Sept. 30, 2016 11:21 AM

On the covers of Nouveau String Band’s The Great American Road Trip, there are clues to what is in store for the listener. The jacket’s semi-caricature likenesses of the greats in American music seems to represent the lightheartedness — but reverent — treatment they are about to receive via the inherent playfulness of string music. The 12 covers and one original have a way of stretching notes into smiles, even when weaving tales of heartbreak and sorrow.

Another preview comes in the form of a quote from photographer and cultural curator Philip Gould as he describes the band in just two words: “loose … tight.” The oxymoronic pairing for the band is pretty perfect. There is a looseness here as the band just seems to enjoy breathing new life into these old tracks. The tightness is also present as the multi-instrumentalists covering more than one musical base never miss a note.

These abilities come in handy as tribute records are nimble paths to travel. Some don’t do justice to the source material. Some are cheesy takes on classics better left alone. Others still simply recycle material that has been through the process a few too many times. Here, NSB have picked (no pun intended) 12 great songs that haven’t been overexposed and give them a grand treatment in reinvention.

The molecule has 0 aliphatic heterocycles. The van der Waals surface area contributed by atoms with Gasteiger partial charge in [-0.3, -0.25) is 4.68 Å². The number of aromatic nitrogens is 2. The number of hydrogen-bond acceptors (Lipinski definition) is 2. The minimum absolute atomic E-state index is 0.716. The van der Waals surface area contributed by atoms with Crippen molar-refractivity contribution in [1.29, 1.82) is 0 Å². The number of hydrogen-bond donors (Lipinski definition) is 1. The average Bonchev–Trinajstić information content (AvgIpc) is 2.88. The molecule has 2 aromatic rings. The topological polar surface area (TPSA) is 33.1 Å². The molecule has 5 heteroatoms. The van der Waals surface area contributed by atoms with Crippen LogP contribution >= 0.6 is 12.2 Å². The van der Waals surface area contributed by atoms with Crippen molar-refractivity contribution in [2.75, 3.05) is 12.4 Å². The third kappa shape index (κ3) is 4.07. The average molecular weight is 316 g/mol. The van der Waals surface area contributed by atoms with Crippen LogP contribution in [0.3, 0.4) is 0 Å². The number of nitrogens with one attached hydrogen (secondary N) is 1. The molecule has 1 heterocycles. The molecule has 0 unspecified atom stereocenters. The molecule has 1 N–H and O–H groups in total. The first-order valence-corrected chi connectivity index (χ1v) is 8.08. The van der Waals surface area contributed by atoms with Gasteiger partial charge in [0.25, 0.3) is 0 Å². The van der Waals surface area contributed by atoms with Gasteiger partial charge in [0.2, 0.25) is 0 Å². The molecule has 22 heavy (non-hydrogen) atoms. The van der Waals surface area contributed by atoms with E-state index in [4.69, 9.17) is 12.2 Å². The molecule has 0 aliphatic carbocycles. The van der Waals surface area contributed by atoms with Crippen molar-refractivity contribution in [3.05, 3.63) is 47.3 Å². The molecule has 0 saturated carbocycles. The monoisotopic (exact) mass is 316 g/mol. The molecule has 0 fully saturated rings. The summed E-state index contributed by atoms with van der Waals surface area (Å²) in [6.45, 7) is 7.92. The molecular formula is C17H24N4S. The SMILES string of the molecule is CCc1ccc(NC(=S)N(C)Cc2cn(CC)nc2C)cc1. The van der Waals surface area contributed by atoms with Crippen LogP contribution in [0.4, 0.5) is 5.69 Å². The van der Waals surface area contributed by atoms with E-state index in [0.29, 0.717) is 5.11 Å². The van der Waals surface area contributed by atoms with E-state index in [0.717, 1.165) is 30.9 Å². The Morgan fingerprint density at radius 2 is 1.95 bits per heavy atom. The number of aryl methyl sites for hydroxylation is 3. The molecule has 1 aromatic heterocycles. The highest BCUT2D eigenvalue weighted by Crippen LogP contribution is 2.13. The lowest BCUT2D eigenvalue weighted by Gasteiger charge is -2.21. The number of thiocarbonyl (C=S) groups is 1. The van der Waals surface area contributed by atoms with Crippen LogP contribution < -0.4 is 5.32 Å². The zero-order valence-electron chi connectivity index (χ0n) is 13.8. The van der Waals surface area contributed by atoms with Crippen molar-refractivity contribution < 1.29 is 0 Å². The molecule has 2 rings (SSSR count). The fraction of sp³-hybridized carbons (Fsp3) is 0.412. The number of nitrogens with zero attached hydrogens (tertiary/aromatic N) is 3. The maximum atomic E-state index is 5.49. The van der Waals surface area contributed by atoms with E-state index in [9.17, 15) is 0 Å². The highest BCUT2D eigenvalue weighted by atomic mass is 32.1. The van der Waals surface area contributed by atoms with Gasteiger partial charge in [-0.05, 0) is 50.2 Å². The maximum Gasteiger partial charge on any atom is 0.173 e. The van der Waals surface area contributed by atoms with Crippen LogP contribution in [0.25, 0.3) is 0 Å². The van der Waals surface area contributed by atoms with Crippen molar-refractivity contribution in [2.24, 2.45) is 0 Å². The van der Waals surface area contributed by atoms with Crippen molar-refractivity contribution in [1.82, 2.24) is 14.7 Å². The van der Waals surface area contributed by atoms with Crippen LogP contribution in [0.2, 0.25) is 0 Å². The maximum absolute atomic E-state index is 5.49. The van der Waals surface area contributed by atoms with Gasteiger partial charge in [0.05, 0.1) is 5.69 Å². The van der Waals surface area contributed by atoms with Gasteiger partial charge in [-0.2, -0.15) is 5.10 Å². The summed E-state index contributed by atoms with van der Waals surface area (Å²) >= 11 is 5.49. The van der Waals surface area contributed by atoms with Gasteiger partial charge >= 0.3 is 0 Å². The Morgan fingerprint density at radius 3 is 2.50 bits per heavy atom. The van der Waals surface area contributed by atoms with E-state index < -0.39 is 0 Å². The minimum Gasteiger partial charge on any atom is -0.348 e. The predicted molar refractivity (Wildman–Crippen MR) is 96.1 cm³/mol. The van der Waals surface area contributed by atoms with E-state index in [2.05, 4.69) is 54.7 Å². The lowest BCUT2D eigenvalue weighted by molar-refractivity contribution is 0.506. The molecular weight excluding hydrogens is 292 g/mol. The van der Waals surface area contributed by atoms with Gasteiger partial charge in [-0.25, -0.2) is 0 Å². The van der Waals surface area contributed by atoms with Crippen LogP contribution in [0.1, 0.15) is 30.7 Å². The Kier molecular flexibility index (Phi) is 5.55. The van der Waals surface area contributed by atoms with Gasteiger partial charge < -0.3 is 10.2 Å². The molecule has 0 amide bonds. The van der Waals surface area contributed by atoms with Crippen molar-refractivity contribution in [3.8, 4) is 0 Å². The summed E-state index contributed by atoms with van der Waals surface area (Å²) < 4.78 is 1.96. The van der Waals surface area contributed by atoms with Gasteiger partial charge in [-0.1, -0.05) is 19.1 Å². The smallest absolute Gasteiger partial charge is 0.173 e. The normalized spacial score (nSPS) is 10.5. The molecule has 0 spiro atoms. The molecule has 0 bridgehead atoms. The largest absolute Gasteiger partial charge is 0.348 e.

Count Basie’s “Beans ‘N’ Rice” and “Miss Thing” are horn-driven jazzy numbers that get a back porch jam treatment that plays well with their whimsical nature. Robert Johnson’s “From Four Til Late” strangely goes the other way — from string blues to a low key number with jazzy touches. The bustling jazz piano and minimal drum kit of Oscar Peterson’s “Topsy” gets turned around into something The Red Stick Ramblers would have played in their early days, as the piano is replaced with lots of well-plucked strings in an instrumental voyage. Another Basie cut, “920 Special,” also undergoes this change with a little more club jazz feel. Jimmy Martin’s “I’ve Got My Future on Ice,” sounds a little like a Camper Van Beethoven/Cracker alt. country string-band experiment on the classic country/bluegrass tune. The early Marvin Gaye sounds of “Try It Baby” are unrecognizable as snaps keep the pace to a song no one would have ever have pegged to be remade as a string band number. It isn’t as far a stretch for Hank Williams’ “I Can’t Get You Off my Mind” to become Western swing, but it is a delight nonetheless.

This record will probably not delight purists and staunch fans of the artists from which they borrow but that doesn’t mean its not fit for the rest of us. Just like the cover image, NSB shows off by taking great American music and spinning it just enough to make it semi-original while not degrading the source.

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